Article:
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The Leader as Catalyst: On Leadership and the Mechanics of Institutional Change

  • Sumon Majumdar

    ()

    (Queen's University)

  • Sharun Mukand

    ()

    (Tufts University)

Individual leaders have been central to the transformation of organizations, political institutions and many instances of social and economic reform. In this paper we take a first step towards analyzing the role of leadership to ask: when and how does a leader engineer change? We show that while underlying structural conditions and institutions are important, there is an independent first-order role for individual agency in bringing about change and thus transforming the institutions. We emphasize the key nature of the symbiotic relationship between followers decisions' to willingly entrust their faith in the leader and the leader's initiative at leading them. This two-way interaction can endogenously give rise to threshold effects; slight differences in the leader's ability or the underlying structural conditions can dramatically improve the prospects for successful change. Given the centrality of this leader-follower relationship, we further explore conditions under which an individual may deliberately prefer to follow an ambitious leader with divergent interests rather than a benevolent one with congruent preferences. Thus by virtue of having followers, both `good' and `bad' leaders may be effective at bringing about change.

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File URL: http://qed.econ.queensu.ca/working_papers/papers/qed_wp_1128.pdf
File Function: First version 2007
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Paper provided by Queen's University, Department of Economics in its series Working Papers with number 1128.

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Length: 45 pages
Date of creation: Jun 2007
Date of revision:
Handle: RePEc:qed:wpaper:1128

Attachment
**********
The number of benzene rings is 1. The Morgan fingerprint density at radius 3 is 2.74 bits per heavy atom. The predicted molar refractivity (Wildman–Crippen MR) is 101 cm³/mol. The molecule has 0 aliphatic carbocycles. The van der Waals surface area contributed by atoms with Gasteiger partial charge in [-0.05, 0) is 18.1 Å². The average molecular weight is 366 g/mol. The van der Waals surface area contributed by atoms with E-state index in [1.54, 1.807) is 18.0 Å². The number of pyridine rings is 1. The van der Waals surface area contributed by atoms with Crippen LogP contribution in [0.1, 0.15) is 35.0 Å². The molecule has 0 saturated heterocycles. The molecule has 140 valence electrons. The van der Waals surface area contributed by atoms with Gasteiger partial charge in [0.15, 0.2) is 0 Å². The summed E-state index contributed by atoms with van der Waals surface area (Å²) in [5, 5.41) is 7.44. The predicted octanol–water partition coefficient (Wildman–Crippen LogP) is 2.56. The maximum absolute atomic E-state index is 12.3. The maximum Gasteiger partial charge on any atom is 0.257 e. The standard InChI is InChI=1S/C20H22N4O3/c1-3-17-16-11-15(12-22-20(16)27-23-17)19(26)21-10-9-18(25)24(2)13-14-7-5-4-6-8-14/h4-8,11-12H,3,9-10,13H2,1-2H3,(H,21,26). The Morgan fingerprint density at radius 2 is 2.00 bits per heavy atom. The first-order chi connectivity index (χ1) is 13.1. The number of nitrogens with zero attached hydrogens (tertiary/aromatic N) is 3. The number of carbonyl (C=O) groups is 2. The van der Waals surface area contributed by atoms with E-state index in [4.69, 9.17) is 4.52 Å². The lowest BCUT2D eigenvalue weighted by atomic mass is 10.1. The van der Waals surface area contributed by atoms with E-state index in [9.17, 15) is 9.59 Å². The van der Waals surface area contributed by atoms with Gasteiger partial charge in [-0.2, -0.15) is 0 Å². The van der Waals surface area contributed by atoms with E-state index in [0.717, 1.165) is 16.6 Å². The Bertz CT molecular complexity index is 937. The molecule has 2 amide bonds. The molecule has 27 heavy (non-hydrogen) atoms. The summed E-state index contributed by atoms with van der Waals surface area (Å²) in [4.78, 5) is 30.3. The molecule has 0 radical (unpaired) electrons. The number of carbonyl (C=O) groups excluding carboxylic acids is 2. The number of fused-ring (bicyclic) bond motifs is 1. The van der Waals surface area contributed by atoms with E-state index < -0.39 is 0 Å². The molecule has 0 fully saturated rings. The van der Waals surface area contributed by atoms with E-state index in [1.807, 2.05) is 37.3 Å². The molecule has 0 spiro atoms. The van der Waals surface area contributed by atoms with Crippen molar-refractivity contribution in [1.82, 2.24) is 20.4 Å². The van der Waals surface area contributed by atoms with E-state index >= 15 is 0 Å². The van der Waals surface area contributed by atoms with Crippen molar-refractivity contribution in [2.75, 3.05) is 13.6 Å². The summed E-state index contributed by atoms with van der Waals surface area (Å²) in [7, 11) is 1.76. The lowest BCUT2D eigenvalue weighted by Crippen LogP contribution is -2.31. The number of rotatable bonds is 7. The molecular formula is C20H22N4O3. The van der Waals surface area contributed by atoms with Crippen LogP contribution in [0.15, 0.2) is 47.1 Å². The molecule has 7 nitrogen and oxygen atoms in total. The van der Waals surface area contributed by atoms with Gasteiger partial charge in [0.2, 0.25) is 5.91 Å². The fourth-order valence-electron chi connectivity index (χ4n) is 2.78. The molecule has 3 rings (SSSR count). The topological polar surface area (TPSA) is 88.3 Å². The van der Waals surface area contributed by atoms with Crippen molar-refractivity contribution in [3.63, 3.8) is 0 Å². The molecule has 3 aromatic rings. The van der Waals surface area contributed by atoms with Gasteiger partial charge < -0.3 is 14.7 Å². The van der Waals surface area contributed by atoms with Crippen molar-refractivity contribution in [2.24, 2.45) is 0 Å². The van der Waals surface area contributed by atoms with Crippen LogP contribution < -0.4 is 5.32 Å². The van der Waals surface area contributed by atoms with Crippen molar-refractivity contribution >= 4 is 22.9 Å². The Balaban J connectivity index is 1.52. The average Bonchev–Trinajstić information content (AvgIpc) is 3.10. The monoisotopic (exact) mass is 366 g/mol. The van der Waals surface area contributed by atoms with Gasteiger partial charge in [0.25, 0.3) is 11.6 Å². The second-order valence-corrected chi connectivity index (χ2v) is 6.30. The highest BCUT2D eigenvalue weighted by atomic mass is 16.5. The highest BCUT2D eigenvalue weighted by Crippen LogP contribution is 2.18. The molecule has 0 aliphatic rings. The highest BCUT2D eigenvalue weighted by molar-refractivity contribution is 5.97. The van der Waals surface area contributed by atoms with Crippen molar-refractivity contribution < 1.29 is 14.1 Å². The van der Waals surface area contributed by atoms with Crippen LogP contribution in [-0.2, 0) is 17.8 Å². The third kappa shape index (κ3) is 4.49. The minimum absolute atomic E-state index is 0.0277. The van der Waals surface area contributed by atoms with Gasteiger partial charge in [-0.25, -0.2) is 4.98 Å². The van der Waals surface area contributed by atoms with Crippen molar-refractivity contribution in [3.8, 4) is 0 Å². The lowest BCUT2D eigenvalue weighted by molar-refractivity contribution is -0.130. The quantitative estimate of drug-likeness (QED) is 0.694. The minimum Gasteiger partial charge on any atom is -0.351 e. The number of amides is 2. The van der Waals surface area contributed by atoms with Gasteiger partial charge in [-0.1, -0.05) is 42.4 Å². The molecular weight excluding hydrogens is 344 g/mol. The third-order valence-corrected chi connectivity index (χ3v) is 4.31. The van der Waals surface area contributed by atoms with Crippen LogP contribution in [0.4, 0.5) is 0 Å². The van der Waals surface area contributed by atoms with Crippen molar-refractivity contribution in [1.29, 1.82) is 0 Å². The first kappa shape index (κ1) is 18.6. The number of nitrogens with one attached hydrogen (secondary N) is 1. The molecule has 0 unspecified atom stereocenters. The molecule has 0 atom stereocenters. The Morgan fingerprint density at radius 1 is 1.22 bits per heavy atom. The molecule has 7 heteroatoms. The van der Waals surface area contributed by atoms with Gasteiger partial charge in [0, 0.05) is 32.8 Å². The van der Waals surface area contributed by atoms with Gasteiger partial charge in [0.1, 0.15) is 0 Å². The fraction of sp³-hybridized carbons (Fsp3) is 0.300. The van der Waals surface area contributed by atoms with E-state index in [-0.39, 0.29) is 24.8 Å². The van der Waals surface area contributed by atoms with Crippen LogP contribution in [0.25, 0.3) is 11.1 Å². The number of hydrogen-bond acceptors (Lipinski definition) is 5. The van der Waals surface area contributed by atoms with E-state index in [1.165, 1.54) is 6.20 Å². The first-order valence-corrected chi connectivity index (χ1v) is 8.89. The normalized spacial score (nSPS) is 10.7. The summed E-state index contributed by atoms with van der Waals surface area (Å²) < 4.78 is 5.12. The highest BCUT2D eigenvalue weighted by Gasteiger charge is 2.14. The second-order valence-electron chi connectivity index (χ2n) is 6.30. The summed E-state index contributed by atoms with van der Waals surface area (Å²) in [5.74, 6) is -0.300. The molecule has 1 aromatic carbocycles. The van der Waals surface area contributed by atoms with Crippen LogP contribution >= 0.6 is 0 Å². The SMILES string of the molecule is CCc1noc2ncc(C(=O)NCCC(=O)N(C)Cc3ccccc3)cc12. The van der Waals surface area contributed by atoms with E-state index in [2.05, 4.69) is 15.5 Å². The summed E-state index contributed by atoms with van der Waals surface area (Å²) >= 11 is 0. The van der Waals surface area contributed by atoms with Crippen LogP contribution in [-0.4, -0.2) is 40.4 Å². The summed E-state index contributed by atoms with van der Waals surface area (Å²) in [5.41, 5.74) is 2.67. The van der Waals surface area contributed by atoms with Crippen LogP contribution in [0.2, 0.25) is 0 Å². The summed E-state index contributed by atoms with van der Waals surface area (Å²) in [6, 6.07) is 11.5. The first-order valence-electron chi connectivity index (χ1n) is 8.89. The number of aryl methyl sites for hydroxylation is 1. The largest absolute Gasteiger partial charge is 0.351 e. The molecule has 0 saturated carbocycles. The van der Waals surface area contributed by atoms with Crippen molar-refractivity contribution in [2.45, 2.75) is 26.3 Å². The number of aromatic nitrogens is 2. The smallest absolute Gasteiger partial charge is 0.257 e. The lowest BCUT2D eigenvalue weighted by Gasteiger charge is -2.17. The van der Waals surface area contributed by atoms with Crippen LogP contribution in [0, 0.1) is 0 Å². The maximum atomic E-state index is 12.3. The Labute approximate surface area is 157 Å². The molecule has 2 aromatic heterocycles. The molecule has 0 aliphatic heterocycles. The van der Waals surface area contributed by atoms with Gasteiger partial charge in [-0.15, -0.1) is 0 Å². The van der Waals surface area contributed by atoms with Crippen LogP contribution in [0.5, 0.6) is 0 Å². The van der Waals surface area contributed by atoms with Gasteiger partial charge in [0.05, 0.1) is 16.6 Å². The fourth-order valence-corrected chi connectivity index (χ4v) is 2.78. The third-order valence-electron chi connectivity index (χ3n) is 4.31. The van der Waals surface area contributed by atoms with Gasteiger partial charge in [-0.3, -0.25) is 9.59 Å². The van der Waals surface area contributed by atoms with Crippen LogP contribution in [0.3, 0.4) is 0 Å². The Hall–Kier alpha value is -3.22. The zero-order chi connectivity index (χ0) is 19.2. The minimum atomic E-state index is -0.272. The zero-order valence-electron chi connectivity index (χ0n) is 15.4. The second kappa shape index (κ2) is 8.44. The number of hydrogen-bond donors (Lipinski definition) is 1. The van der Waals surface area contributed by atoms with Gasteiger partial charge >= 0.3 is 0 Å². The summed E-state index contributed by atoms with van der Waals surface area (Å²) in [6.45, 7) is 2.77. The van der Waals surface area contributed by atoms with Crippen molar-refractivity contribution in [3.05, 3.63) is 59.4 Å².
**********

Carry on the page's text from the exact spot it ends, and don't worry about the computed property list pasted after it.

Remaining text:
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  1. Daron Acemoglu & Simon Johnson & James Robinson, 2004. "Institutions as the Fundamental Cause of Long-Run Growth," NBER Working Papers 10481, National Bureau of Economic Research, Inc.
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  11. repec:cup:cbooks:9780521855266 is not listed on IDEAS
  12. Daron Acemoglu & Simon Johnson & James A. Robinson, 2000. "The Colonial Origins of Comparative Development: An Empirical Investigation," NBER Working Papers 7771, National Bureau of Economic Research, Inc.
  13. Young, Oran R., 1991. "Political leadership and regime formation: on the development of institutions in international society," International Organization, Cambridge University Press, vol. 45(03), pages 281-308, June.
  14. Julio J. Rotemberg & Garth Saloner, 1993. "Leadership Style and Incentives," Management Science, INFORMS, vol. 39(11), pages 1299-1318, November.
  15. Benjamin F. Jones & Benjamin A. Olken, 2005. "Do Leaders Matter? National Leadership and Growth Since World War II," The Quarterly Journal of Economics, MIT Press, vol. 120(3), pages 835-864, August.
  16. Arvind Subramanian & Francesco Trebbi & Dani Rodrik, 2002. "Institutions Rule; The Primacy of Institutions Over Integration and Geography in Economic Development," IMF Working Papers 02/189, International Monetary Fund.
  17. Harberger, Arnold C, 1993. "Secrets of Success: A Handful of Heroes," American Economic Review, American Economic Association, vol. 83(2), pages 343-50, May.
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